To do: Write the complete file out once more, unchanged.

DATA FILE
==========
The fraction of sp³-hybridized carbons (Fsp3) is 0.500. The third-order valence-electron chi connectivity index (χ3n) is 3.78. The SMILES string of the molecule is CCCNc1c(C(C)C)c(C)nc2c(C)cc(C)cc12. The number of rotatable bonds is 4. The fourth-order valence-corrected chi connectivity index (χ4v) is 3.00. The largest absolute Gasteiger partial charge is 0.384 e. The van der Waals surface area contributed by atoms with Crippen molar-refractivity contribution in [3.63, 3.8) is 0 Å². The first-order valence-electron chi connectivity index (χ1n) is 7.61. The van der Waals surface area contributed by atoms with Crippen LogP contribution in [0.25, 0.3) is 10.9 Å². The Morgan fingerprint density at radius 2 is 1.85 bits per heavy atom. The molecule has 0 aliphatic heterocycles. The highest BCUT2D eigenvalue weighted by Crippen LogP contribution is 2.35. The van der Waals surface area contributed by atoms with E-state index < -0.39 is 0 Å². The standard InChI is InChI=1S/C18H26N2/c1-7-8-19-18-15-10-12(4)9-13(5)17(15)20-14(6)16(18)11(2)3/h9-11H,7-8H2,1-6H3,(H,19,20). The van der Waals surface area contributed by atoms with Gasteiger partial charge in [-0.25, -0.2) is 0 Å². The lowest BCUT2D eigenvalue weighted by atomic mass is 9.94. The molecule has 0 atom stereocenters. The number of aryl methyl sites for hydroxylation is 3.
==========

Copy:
The fraction of sp³-hybridized carbons (Fsp3) is 0.500. The third-order valence-electron chi connectivity index (χ3n) is 3.78. The SMILES string of the molecule is CCCNc1c(C(C)C)c(C)nc2c(C)cc(C)cc12. The number of rotatable bonds is 4. The fourth-order valence-corrected chi connectivity index (χ4v) is 3.00. The largest absolute Gasteiger partial charge is 0.384 e. The van der Waals surface area contributed by atoms with Crippen molar-refractivity contribution in [3.63, 3.8) is 0 Å². The first-order valence-electron chi connectivity index (χ1n) is 7.61. The van der Waals surface area contributed by atoms with Crippen LogP contribution in [0.25, 0.3) is 10.9 Å². The Morgan fingerprint density at radius 2 is 1.85 bits per heavy atom. The molecule has 0 aliphatic heterocycles. The highest BCUT2D eigenvalue weighted by Crippen LogP contribution is 2.35. The van der Waals surface area contributed by atoms with E-state index < -0.39 is 0 Å². The standard InChI is InChI=1S/C18H26N2/c1-7-8-19-18-15-10-12(4)9-13(5)17(15)20-14(6)16(18)11(2)3/h9-11H,7-8H2,1-6H3,(H,19,20). The van der Waals surface area contributed by atoms with Gasteiger partial charge in [-0.25, -0.2) is 0 Å². The lowest BCUT2D eigenvalue weighted by atomic mass is 9.94. The molecule has 0 atom stereocenters. The number of aryl methyl sites for hydroxylation is 3.